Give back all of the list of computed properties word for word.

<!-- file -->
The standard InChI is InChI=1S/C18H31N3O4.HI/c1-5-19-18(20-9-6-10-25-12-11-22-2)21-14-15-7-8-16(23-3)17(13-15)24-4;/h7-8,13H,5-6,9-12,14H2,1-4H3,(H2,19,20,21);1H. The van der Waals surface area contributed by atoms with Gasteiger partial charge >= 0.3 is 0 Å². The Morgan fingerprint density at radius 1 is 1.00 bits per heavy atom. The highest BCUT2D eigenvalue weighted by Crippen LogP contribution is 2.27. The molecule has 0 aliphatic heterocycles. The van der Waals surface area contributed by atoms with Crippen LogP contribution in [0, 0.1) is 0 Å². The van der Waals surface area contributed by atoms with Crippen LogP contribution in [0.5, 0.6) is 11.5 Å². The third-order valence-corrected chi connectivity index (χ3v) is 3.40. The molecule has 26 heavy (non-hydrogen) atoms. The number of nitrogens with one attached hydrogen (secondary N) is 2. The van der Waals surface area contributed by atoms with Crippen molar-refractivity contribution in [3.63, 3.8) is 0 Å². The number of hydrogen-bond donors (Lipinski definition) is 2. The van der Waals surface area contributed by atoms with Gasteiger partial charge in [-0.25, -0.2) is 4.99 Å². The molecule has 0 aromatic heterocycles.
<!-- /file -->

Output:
The standard InChI is InChI=1S/C18H31N3O4.HI/c1-5-19-18(20-9-6-10-25-12-11-22-2)21-14-15-7-8-16(23-3)17(13-15)24-4;/h7-8,13H,5-6,9-12,14H2,1-4H3,(H2,19,20,21);1H. The van der Waals surface area contributed by atoms with Gasteiger partial charge >= 0.3 is 0 Å². The Morgan fingerprint density at radius 1 is 1.00 bits per heavy atom. The highest BCUT2D eigenvalue weighted by Crippen LogP contribution is 2.27. The molecule has 0 aliphatic heterocycles. The van der Waals surface area contributed by atoms with Crippen LogP contribution in [0, 0.1) is 0 Å². The van der Waals surface area contributed by atoms with Crippen LogP contribution in [0.5, 0.6) is 11.5 Å². The third-order valence-corrected chi connectivity index (χ3v) is 3.40. The molecule has 26 heavy (non-hydrogen) atoms. The number of nitrogens with one attached hydrogen (secondary N) is 2. The van der Waals surface area contributed by atoms with Crippen molar-refractivity contribution in [3.63, 3.8) is 0 Å². The number of hydrogen-bond donors (Lipinski definition) is 2. The van der Waals surface area contributed by atoms with Gasteiger partial charge in [-0.25, -0.2) is 4.99 Å². The molecule has 0 aromatic heterocycles.